And then you have, to the extreme, the outsider, which would be Judge Hardiman, who doesn't have the Ivy League pedigree, although he went to a very fine law school, Georgetown University.

  • Judy Woodruff:

    What would you add, Neal Katyal?

    How do we look at these four? How do you see their differences?

  • Neal Katyal:

    Well, I loved Marcia's point about Georgetown, where I teach. That is a very fine university, so thank you.


  • Neal Katyal:

    Look, I think that this isn't — it's hard to assess this — these four nominees in a vacuum.

    I think the real concern is, is the president going to pick among these four based on who's the most qualified for our nation, or is he going to pick it based on who's the most qualified for him?

    And this is the first president in a long time to be making Supreme Court nominations while his administration is under such serious criminal investigation. And so this process, yes, it has selected — down to four, supposedly, as we have learned, but how he's picking among those four, what's the confidence that things have come up as to his cases and the like with these nominations?

  • Judy Woodruff:

    How do you see the differences, Christopher Landau, among the four?

    I mean, as we have said, yes, they're all conservative, they're all originalist in their reading the Constitution. But what does that mean? What do you see as the distinction here?

  • Christopher Landau:

    Well, first of all, I would just like to say, I think this is another area where President Trump has somewhat broken the mold, with a remarkably transparent process, campaigning on a specific list of judges.

    And I think that's for a reason, that they are all extremely well-qualified, well-vetted people. I think we're not likely to get a David Souter nomination that comes completely out of the blue, or Harriet Miers kind of nomination.

    I think these are all just people with stellar backgrounds.

  • Judy Woodruff:

    You're saying they were less qualified?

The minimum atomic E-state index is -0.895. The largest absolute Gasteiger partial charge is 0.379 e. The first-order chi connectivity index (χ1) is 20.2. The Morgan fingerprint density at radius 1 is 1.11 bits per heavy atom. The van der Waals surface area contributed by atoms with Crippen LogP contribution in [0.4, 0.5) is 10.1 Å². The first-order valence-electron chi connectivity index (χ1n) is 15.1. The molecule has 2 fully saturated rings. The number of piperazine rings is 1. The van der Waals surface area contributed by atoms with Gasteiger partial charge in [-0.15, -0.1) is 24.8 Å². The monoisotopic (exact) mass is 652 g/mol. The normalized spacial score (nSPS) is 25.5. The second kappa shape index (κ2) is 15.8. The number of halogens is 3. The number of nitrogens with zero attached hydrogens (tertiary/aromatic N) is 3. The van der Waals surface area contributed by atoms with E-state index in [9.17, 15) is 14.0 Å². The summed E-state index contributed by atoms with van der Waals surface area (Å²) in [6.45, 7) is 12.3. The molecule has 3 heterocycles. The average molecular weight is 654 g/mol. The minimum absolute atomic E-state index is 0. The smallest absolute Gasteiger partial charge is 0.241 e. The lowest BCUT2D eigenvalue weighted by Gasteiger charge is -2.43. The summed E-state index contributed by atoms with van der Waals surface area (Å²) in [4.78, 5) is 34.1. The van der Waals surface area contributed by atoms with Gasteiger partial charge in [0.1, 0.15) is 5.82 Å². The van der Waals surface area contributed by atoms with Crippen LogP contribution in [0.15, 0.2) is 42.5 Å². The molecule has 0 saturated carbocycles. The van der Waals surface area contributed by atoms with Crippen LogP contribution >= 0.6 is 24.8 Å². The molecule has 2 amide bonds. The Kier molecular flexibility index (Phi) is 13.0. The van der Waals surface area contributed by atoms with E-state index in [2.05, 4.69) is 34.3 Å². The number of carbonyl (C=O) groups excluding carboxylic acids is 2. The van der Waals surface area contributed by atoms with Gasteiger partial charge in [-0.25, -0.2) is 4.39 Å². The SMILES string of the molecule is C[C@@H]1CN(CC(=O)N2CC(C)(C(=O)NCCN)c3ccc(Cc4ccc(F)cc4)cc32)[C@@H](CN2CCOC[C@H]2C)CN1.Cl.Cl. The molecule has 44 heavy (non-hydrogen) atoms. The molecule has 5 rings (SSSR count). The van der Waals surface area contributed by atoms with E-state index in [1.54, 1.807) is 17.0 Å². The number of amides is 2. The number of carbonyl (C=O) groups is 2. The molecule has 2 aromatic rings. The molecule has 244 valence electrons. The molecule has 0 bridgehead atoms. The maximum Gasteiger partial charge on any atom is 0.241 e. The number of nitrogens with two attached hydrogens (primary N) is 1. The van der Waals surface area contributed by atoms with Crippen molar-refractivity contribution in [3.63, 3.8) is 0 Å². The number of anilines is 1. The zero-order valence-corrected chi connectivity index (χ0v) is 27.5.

• Christopher Landau:

    I'm just saying that they came out of the blue.

    I think these are all people who people know in advance, and they're known quantities. And I think that that, in a sense, I think, has made the process this time, I think, very different than in the past, where we had no idea what was coming.

  • Judy Woodruff:

    Marcia, there have been some dramatic pronouncements made, predictions made, that if the president goes this way, the court's going to change dramatically, if he goes another way.

    I mean, are we looking at either gloom and doom or, I mean, what — I mean, how…

  • Marcia Coyle:

    I think it depends on your perspective, gloom and doom.

  • Judy Woodruff:

    Well, that's true. It is.

    But, I mean, how wide is the — are the array of possibilities for what this pick could mean?

  • Marcia Coyle:

    Well, I think, again, you come back to Justice Kennedy's seat and what will happen with the nominee who fills that seat and faces the kinds of issues where Justice Kennedy made a difference.

    In terms of how conservative these four all, there have been recent studies by political scientists that put them on a scale and say Judge Hardiman is somewhere between Kennedy and Roberts, and that Judge Kavanaugh is the most conservative.

    But their differences are so small when they're measured that way. You just don't know until a justice gets there really how they are going to be.

    These are relatively young. They have been on the bench, Kavanaugh 12 years, 10 years, 11 years.

    The one who is truly unknowable is Judge Barrett, who's been a federal judge for eight months. So, you don't really know, Judy, until they face — but it's going to be a huge change, in the sense that you will have a solid working conservative majority.

  • Judy Woodruff:

    Neal Katyal, how much difference can this make on the court in years to come?

  • Neal Katyal:

    I can't overstate the importance.

    The relevant comparison is not the four to each other. It's any of the four to Justice Kennedy. And when you think about his pivotal votes on affirmative action, on abortion, on a whole — capital punishment, on a whole host of issues, these four are very much to the right of him.

    So the court are going to change. And Trump is proud of that. I mean, this is not something that he's shied from.

  • Judy Woodruff:

    Christopher Landau, the court's going to change in the conservative direction dramatically?

  • Christopher Landau:

    You know, Judy, we have been using the word conservative a lot.

    I think it's important for the viewers to understand that, when we're talking about conservatives on the court, it's very different than talking about political conservatives and liberals.

    You can have a judicial conservative who, regardless of what his or her political views may be, just thinks the role of a judge in our democratic society is very limited.

    So, I think when we're talking about, is this person more or less conservative, I think it's important to remember that we mean something different in conservative in the judicial realm than we necessarily mean in terms of conservative in the political realm.

  • Judy Woodruff:

    Well, there's going to be a lot of assessing and weighing of this choice as soon as we find out what it is in a little under three hours.

    Christopher Landau, Neal Katyal, Marcia Coyle, thank you, all three.

  • Neal Katyal:

    Thank you.